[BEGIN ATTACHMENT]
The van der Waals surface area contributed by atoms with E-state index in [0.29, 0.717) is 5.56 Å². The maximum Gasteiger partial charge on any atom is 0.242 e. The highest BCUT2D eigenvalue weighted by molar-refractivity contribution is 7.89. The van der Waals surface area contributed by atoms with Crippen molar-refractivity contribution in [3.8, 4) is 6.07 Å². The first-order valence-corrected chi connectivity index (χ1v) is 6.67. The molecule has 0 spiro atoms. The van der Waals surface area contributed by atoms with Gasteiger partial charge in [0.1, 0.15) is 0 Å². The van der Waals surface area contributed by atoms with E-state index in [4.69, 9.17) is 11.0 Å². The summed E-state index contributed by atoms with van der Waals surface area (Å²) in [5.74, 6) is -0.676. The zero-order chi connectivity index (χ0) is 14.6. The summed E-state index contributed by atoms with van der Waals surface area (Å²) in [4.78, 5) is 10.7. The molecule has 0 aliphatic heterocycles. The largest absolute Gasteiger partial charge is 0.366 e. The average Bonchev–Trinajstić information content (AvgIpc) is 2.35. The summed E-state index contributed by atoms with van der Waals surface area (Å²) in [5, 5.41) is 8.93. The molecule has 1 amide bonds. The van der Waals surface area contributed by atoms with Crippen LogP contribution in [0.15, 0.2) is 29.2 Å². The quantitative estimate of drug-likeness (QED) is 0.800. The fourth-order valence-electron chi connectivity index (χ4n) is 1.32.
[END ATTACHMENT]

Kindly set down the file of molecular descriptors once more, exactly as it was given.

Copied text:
The van der Waals surface area contributed by atoms with E-state index in [0.29, 0.717) is 5.56 Å². The maximum Gasteiger partial charge on any atom is 0.242 e. The highest BCUT2D eigenvalue weighted by molar-refractivity contribution is 7.89. The van der Waals surface area contributed by atoms with Crippen molar-refractivity contribution in [3.8, 4) is 6.07 Å². The first-order valence-corrected chi connectivity index (χ1v) is 6.67. The molecule has 0 spiro atoms. The van der Waals surface area contributed by atoms with Gasteiger partial charge in [0.1, 0.15) is 0 Å². The van der Waals surface area contributed by atoms with E-state index in [4.69, 9.17) is 11.0 Å². The summed E-state index contributed by atoms with van der Waals surface area (Å²) in [5.74, 6) is -0.676. The zero-order chi connectivity index (χ0) is 14.6. The summed E-state index contributed by atoms with van der Waals surface area (Å²) in [4.78, 5) is 10.7. The molecule has 0 aliphatic heterocycles. The largest absolute Gasteiger partial charge is 0.366 e. The average Bonchev–Trinajstić information content (AvgIpc) is 2.35. The summed E-state index contributed by atoms with van der Waals surface area (Å²) in [5, 5.41) is 8.93. The molecule has 1 amide bonds. The van der Waals surface area contributed by atoms with Crippen LogP contribution in [0.15, 0.2) is 29.2 Å². The quantitative estimate of drug-likeness (QED) is 0.800. The fourth-order valence-electron chi connectivity index (χ4n) is 1.32.